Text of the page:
Over his relatively short time as coach, Krueger led Buffalo to a combined 36-49-12 record and the franchise is closing in on a 10th consecutive year outside the playoffs, which would match the longest drought in NHL history.

Owners Terry and Kim Pegula have hired and fired five coaches since purchasing the team in February 2011. Since the sale was approved Feb. 18, 2011, the Sabres have a combined record of 282-367-96. Their 660 points are the fewest in the NHL during that span.

On the first day of his first training camp as coach in September 2019, Krueger delivered an impassioned speech to players and staff, a moment veteran forward Kyle Okposo later described by saying, “I talked to five or six guys after – Ralph talked for 15 or 20 minutes, and every single one of them said they wanted to run through a wall after he was done talking. He definitely got the guys’ attention and knows how to deliver a message.”

The message did not translate to consistent production on the ice. His first season featured some encouraging moments, particularly the Sabres’ 8-1-1 start and Jack Eichel scoring a career-high 36 goals to become a viable Hart Trophy candidate.

A system built around defense allowed the 10th fewest 5-on-5 goals in 2019-20, elevating the Sabres into possible playoff contention at the February trade deadline. Buffalo then encountered a second six-game winless streak and the season ended when the NHL suspended play March 12 in response to the Covid-19 pandemic.

Krueger seized more power in the organization in June with the dismissal of former General Manager Jason Botterill and 21 other hockey operations employees. Krueger, working alongside Adams, recruited Hall to sign a one-year, $8 million contract with Buffalo in October and hand-picked other offseason additions, including Tobias Rieder and Cody Eakin.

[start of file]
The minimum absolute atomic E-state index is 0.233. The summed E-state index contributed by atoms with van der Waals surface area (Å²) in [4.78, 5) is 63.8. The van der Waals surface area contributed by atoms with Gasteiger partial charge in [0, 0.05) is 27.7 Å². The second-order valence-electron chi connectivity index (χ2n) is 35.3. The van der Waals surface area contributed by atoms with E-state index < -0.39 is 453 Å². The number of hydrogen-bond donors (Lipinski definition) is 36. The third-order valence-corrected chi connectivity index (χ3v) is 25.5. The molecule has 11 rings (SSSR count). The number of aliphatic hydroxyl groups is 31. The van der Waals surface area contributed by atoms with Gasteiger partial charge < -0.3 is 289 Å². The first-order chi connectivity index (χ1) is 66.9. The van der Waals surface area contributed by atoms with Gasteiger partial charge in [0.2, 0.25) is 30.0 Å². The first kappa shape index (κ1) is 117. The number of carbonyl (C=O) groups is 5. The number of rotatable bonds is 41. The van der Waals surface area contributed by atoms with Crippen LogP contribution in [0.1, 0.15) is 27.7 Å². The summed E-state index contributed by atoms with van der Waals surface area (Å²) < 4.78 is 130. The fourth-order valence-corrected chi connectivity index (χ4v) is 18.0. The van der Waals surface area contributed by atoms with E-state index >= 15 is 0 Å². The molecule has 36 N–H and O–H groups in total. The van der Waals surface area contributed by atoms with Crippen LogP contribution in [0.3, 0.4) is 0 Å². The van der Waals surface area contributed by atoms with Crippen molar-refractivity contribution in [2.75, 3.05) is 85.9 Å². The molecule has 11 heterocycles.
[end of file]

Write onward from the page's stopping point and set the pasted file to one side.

The Pegulas’ vision for the Sabres had Adams and Krueger working in lockstep to build a roster that fit the coach’s preferred style of play.

The Sabres started the season with encouraging performances in the rugged, temporarily aligned East Division during this truncated 56-game schedule. The team's top forwards were stricken by bad puck luck, particularly in 5-on-5 situations. Then the season was paused for two weeks because of a Covid-19 outbreak, the result of a two-game series against the New Jersey Devils on Jan. 30-31. Nine Buffalo players were placed on the protocol list, some of whom were symptomatic.

Then Krueger's system began to crumble, and he came under scrutiny for how he handled the benching of a star player.

Shortly after the Sabres’ return, Krueger scratched Jeff Skinner, a two-time all-star left winger who signed an eight-year, $72 million contract with Buffalo in June 2019, for three consecutive games. Skinner’s agent, Don Meehan, had a lengthy phone conversation with Adams to express concerns about the situation.